The study, led by scientists at the Eli and Edythe Broad Center of Regenerative Medicine and Stem Cell Research at UCLA and published in Cell Stem Cell, will help researchers better understand COVID-19 risks for smokers and could inform the development of new therapeutic strategies to help reduce smokers’ chances of developing severe disease.
Cigarette smoking is one of the most common causes of lung diseases, including lung cancer and chronic obstructive pulmonary disease, and most demographic studies of COVID-19 patients have indicated that current smokers are at increased risk of severe infection and death. But the reasons why have not been entirely clear.
To help understand how smoking affects SARS-CoV-2 infection on a cellular and molecular level, Dr. Brigitte Gomperts partnered with co-senior authors Vaithilingaraja Arumugaswami, an associate professor of molecular and medical pharmacology, and Kathrin Plath, a professor of biological chemistry, to recreate what happens when the airways of a current smoker are infected with SARS-CoV-2.
The team utilized a platform known as an air–liquid interface culture, which is grown from human airway stem cells and closely replicates how the airways behave and function in humans. The airways, which carry air breathed in from the nose and mouth to the lungs, are the body’s first line of defense against airborne pathogens like viruses, bacteria and smoke.
“Our model replicates the upper part of the airways, which is the first place the virus hits,” said Gomperts, a professor pulmonary medicine and member of the UCLA Jonsson Comprehensive Cancer Center. “This is the part that produces mucus to trap viruses, bacteria and toxins and contains cells with finger-like projections that beat that mucus up and out of the body.”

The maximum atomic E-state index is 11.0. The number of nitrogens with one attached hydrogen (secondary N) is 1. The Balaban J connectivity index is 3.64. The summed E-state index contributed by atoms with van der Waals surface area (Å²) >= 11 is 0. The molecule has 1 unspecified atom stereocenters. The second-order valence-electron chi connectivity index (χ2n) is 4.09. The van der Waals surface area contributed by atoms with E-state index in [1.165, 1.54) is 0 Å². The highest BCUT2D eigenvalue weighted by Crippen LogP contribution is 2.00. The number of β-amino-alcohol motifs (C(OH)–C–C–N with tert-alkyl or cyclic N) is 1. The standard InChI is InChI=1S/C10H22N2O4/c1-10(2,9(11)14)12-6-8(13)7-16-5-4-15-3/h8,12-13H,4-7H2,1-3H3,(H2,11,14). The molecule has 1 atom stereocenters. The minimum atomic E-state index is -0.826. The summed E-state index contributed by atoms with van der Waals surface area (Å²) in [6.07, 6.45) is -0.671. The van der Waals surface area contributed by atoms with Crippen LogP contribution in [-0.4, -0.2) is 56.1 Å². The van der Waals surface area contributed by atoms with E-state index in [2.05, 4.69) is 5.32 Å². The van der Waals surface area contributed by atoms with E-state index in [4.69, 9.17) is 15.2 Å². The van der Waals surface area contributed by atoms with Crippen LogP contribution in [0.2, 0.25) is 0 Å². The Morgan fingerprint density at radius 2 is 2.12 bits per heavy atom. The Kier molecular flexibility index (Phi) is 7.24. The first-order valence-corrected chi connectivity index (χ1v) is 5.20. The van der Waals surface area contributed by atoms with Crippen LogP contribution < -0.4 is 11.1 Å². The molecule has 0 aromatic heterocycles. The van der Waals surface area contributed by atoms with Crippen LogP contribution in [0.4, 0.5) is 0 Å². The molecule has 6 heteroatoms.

The air–liquid interface cultures used in the study were grown from airway stem cells taken from the lungs of five young, healthy, nonsmoking tissue donors. To replicate the effects of smoking, the researchers exposed these airway cultures to cigarette smoke for three minutes per day over four days.
“This type of model has been used to study lung diseases for over a decade and has been shown to mimic the changes in the airway that you would see in a person who currently smokes,” said Gomperts, who is also vice chair of research in pediatric hematology-oncology at the UCLA Children’s Discovery and Innovation Institute.
Next, the group infected the cultures exposed to cigarette smoke — along with identical cultures that had not been exposed — with live SARS-CoV-2 virus and the two groups were compared. In the models exposed to smoke, the researchers saw between two and three times more infected cells.
Digging further, the researchers determined that smoking resulted in more severe SARS-CoV-2 infection, at least in part, by blocking the activity of immune system messenger proteins called interferons. Interferons play a critical role in the body’s early immune response by triggering infected cells to produce proteins to attack the virus, summoning additional support from the immune system, and alerting uninfected cells to prepare to fight the virus. Cigarette smoke is known to reduce the interferon response in the airways.
“If you think of the airways like the high walls that protect a castle, smoking cigarettes is like creating holes in these walls,” Gomperts said. “Smoking reduces the natural defenses and that allows the virus to set in.”
Co-first authors of the study are Arunima Purkayastha, Chandani Sen, Gustavo Garcia Jr. and Justin Langerman, all of UCLA.
This work was supported by the National Institutes of Health, the UCLA Medical Scientist Training Program, a UCLA David Geffen School of Medicine – Broad Stem Cell Research Center COVID-19 Research Award, the California Institute for Regenerative Medicine, the UCLA Clinical and Translational Science Institute (supported by National Institutes of Health’s National Center for Advancing Translational Sciences), the Tobacco-Related Disease Research Program and the Ablon Scholars Program at the UCLA Jonsson Comprehensive Cancer Center and UCLA Broad Stem Cell Research Center.